But the angel said to the women, “Do not be afraid; I know that you are
looking for Jesus who was crucified. He is not here; for he has been raised,
as he said. Come, see the place where he lay. Then go quickly and tell his
disciples, ‘He has been raised from the dead, and indeed he is going ahead
of you to Galilee; there you will see him.’ This is my message for you.” So
they left the tomb quickly with fear and great joy, and ran to tell his disciples.
–Matthew 28:5-8

It is hard for us to imagine the experience of Mary Magdalene and the other Mary as they come to see the tomb and care for the dead body of Jesus. 

The women arrive still in shock from having witnessed the gruesome and cruel death of their beloved leader and teacher, Jesus. This is the same man that they had believed was the Messiah, the one who would usher in a new era for their people, God’s people. And yet, two days before, Jesus was killed, murdered, dead. They have lost not only a dear friend but the hope and dream that he placed in their hearts about a kingdom of justice and peace for all people. 

The women are most likely not even fully present as they approach the tomb. I think of them as sleepwalkers, half aware of their surroundings, half lost in memory of all that has taken place. Perhaps they wonder: was any of it true? Was it all a dream?

If the women are sleepwalkers, the appearance of the angel is a wake-up call. The angel is so vivid and terrifying that the guards, trained and armed, are literally scared out of their minds.

And then the impossible message, “He is not here; for he has been raised, as he said.”

Could it be? Could Jesus have spoken the truth after all? What does this mean for them? How are they to react to such a message?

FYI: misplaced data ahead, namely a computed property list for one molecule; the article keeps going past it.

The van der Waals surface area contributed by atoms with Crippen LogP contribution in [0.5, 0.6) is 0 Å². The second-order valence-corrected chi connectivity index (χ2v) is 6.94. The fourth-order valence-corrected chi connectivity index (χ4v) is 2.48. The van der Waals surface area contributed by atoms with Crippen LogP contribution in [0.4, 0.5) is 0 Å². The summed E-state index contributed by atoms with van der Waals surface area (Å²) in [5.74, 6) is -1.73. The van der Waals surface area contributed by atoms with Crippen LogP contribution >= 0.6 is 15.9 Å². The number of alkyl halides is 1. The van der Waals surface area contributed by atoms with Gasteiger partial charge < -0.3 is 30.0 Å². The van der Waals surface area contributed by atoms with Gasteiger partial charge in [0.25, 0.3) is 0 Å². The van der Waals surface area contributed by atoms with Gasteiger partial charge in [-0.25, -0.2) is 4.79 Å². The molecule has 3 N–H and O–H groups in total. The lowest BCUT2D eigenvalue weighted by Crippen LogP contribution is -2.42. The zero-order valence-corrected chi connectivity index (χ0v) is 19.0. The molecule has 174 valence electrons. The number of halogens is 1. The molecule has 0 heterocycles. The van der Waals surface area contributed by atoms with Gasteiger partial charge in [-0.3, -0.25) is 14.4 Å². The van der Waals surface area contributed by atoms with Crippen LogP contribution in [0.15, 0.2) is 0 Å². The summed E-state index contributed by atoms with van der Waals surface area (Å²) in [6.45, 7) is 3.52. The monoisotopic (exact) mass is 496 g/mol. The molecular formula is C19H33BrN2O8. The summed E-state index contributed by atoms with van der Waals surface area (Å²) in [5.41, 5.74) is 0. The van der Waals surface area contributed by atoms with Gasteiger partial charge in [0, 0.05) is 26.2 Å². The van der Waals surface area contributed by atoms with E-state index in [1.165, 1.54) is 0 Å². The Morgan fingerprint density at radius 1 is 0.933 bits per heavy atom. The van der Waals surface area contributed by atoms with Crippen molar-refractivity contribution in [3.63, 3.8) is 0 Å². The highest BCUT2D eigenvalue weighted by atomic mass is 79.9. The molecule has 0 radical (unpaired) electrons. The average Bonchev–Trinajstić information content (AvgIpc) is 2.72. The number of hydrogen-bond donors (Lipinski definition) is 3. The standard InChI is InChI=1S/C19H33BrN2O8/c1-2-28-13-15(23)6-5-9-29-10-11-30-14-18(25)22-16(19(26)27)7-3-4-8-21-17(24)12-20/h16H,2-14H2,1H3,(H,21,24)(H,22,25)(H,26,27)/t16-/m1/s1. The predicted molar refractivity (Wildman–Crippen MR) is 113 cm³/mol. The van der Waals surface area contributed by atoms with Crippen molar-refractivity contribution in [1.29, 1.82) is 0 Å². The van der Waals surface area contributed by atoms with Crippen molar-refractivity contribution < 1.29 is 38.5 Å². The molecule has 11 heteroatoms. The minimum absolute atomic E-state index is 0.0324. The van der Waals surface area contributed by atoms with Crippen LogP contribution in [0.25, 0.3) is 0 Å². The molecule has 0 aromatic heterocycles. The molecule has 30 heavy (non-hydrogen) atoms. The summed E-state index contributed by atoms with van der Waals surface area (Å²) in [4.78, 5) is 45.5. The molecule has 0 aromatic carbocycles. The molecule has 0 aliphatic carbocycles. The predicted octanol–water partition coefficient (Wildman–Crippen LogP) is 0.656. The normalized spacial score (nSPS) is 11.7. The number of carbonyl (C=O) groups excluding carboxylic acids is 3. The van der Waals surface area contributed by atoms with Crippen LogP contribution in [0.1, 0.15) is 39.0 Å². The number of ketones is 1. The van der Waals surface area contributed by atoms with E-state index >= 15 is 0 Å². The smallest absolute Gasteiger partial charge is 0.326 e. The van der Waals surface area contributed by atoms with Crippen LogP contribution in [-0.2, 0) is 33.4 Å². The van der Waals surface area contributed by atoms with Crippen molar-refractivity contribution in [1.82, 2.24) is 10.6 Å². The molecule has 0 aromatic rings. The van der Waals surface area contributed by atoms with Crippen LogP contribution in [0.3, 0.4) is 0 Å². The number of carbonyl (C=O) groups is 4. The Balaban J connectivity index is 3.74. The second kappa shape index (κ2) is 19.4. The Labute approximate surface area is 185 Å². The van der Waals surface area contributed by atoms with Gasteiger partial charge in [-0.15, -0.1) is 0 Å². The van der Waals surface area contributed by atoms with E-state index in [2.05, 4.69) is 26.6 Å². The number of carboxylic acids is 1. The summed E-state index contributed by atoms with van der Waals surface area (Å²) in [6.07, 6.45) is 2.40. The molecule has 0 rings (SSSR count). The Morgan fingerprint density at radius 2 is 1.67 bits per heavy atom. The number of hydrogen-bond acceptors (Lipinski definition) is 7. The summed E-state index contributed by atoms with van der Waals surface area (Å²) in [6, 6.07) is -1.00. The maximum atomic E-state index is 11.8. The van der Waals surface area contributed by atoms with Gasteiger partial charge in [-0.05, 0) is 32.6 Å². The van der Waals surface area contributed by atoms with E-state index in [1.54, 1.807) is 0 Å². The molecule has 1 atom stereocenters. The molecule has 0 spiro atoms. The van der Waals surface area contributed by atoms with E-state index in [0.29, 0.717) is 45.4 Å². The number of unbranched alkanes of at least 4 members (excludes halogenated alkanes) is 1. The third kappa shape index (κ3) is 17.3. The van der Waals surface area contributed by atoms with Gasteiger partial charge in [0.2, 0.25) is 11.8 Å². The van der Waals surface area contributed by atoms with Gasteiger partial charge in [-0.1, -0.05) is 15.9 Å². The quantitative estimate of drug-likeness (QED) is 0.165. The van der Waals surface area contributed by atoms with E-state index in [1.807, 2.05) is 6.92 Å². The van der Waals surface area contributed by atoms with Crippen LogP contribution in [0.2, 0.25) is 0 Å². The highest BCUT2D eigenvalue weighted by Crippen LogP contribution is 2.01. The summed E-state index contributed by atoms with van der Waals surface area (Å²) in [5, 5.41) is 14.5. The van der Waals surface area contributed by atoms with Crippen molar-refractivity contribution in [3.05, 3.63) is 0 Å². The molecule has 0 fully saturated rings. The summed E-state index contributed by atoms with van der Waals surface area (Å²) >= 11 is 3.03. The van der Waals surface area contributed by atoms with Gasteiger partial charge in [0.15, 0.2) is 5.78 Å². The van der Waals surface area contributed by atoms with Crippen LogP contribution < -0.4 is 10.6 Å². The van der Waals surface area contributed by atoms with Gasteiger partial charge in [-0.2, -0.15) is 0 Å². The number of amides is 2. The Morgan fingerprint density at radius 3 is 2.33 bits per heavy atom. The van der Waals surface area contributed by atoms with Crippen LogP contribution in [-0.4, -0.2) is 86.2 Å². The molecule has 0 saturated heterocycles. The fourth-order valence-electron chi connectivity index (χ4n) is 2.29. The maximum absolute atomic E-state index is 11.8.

“Then go quickly and tell his disciples,” the angel tells the women. 

Go. Tell.

How their hearts must have leapt! How their minds must have raced! I imagine them tripping over themselves in their haste to race back to the other disciples and tell what they have seen, what they have heard. 

As we walk through the last days of Lent and Holy Week, I invite you to imagine yourself with Mary Magdalene and the other Mary. I invite you to immerse yourself in the experience of Jesus’ entry into Jerusalem, his passion, his death. The worship, stories, and symbols of this time of year are meant to be experienced. Come see and hear the power of Jesus’ final days on earth.

And as we enter the Easter season, I invite you to explore with me how we can go and tell all that we have seen and heard, all that we have experienced. We are called to be disciples in the world. What stories and dreams do you have to share? Who needs to hear them? We like Jesus must free ourselves from whatever tomb holds us back and walk into the world to proclaim the wonder of new life and love for all.

In Christ, Pastor Kat

Don’t just wear the cross — bear the cross.

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